The EEOC should publish expanded “Tips for Workers” guidance, building on its efforts to educate workers on their rights with respect to the use of ADSs and ESAM in the workplace. The EEOC should work with labor unions and worker rights organizations to inform the development of these resources. Such materials should include information about:

  • ADSs and ESAM typically used in the workplace and how their use may impact workers and applicants.

  • When workers can ask for reasonable accommodations in relation to employers’ use of ADSs or ESAM in the workplace that affect the terms and conditions of employment.

  • When applicants and workers have a right to know that employers are using ADSs and ESAM.

  • When workers can ask employers for justification of their use of ADSs or ESAM to make decisions affecting the terms and conditions of employment.

These fact sheets should cover workers’ rights under the ADA, Title VII, and other laws against employment discrimination, including the Age Discrimination in Employment Act (ADEA) and the PWFA.

Expand on employer-facing guidance regarding the ADA and Title VII

The 2021 letter urged the Commission to publish informal guidance encouraging hiring technology vendors and employers to design, test, and audit their technologies to prevent discriminatory effects. Such guidance is necessary to clarify for employers what information they should seek from vendors when procuring hiring technologies, and the testing employers themselves should conduct before and while using these technologies.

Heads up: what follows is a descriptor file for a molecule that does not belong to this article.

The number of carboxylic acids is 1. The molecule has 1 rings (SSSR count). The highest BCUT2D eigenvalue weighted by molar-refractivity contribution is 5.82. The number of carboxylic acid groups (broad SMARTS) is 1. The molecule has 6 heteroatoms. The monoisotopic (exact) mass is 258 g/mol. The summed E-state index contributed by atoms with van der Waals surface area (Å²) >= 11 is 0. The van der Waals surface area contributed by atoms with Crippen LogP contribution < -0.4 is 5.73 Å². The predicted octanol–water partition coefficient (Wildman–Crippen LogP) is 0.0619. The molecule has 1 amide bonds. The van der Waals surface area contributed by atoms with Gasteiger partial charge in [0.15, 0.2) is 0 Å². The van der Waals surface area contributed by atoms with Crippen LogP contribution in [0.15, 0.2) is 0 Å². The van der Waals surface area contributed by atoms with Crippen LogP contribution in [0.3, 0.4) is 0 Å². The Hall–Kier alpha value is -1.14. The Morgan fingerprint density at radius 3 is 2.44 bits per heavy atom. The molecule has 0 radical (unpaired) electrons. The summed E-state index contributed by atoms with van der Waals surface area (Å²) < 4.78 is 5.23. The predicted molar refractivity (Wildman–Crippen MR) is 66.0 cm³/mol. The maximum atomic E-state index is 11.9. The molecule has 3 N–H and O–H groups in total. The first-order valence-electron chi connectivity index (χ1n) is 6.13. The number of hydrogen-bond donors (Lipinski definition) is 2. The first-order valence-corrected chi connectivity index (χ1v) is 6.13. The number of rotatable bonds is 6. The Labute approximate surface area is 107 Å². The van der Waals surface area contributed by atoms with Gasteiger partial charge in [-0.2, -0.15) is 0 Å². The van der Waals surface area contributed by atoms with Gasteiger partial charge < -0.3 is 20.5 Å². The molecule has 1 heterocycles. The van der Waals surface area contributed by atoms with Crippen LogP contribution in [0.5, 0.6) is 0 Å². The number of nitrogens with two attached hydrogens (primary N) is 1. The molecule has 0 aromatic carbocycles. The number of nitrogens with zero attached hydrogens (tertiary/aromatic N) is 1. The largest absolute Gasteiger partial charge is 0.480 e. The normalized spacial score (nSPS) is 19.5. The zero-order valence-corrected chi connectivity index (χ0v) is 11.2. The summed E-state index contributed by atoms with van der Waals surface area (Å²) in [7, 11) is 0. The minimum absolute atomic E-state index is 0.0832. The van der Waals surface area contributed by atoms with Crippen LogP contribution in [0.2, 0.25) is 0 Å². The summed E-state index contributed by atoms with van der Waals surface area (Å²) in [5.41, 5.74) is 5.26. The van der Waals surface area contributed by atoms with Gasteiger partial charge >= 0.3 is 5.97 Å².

We were pleased to see the Commission publish technical assistance documents on how ADSs may violate the ADA and Title VII, and the White House’s Blueprint for an AI Bill of Rights elevated the ADA publication as an example of how to put protections against algorithmic bias into practice. This guidance was an important first step, correctly recognizing that existing federal employment law applies to ADSs in the same manner as to traditional selection procedures. This guidance affirms employers’ obligations to prevent discrimination arising from their ADSs, regardless of whether they create the tool themselves or use technology developed by third parties. Additionally, the ADA guidance appropriately recognizes that ADSs that purport to measure personality traits, speech patterns, or other attributes that do not inherently reflect a candidate’s ability to perform essential job functions may violate the ADA if they screen out disabled workers who could perform the essential functions of the job with or without a reasonable accommodation.